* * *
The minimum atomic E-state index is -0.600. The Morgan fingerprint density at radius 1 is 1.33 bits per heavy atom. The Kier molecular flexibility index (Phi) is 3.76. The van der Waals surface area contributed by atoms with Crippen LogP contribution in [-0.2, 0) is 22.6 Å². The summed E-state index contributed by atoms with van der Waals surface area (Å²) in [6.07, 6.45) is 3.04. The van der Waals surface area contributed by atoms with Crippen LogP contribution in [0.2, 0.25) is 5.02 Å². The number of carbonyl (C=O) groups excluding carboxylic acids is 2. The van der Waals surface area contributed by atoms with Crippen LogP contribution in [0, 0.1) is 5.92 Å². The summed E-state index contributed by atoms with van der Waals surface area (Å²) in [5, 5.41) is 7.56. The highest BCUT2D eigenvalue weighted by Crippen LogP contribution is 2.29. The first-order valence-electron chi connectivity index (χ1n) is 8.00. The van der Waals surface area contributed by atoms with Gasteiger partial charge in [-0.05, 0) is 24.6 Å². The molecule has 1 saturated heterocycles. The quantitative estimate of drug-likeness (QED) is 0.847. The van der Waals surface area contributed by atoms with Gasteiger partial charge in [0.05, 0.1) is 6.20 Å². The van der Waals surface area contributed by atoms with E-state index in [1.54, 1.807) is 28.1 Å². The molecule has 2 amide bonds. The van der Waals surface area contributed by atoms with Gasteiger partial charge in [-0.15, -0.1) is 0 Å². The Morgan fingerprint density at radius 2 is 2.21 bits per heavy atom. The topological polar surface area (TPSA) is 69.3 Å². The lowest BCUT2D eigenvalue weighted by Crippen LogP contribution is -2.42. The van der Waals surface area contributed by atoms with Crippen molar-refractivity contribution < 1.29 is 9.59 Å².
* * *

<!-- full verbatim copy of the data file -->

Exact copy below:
The minimum atomic E-state index is -0.600. The Morgan fingerprint density at radius 1 is 1.33 bits per heavy atom. The Kier molecular flexibility index (Phi) is 3.76. The van der Waals surface area contributed by atoms with Crippen LogP contribution in [-0.2, 0) is 22.6 Å². The summed E-state index contributed by atoms with van der Waals surface area (Å²) in [6.07, 6.45) is 3.04. The van der Waals surface area contributed by atoms with Crippen LogP contribution in [0.2, 0.25) is 5.02 Å². The number of carbonyl (C=O) groups excluding carboxylic acids is 2. The van der Waals surface area contributed by atoms with Crippen LogP contribution in [0, 0.1) is 5.92 Å². The summed E-state index contributed by atoms with van der Waals surface area (Å²) in [5, 5.41) is 7.56. The highest BCUT2D eigenvalue weighted by Crippen LogP contribution is 2.29. The first-order valence-electron chi connectivity index (χ1n) is 8.00. The van der Waals surface area contributed by atoms with Gasteiger partial charge in [-0.05, 0) is 24.6 Å². The molecule has 1 saturated heterocycles. The quantitative estimate of drug-likeness (QED) is 0.847. The van der Waals surface area contributed by atoms with Gasteiger partial charge in [0.05, 0.1) is 6.20 Å². The van der Waals surface area contributed by atoms with E-state index in [1.54, 1.807) is 28.1 Å². The molecule has 2 amide bonds. The van der Waals surface area contributed by atoms with Gasteiger partial charge in [-0.15, -0.1) is 0 Å². The Morgan fingerprint density at radius 2 is 2.21 bits per heavy atom. The topological polar surface area (TPSA) is 69.3 Å². The lowest BCUT2D eigenvalue weighted by Crippen LogP contribution is -2.42. The van der Waals surface area contributed by atoms with Crippen molar-refractivity contribution < 1.29 is 9.59 Å².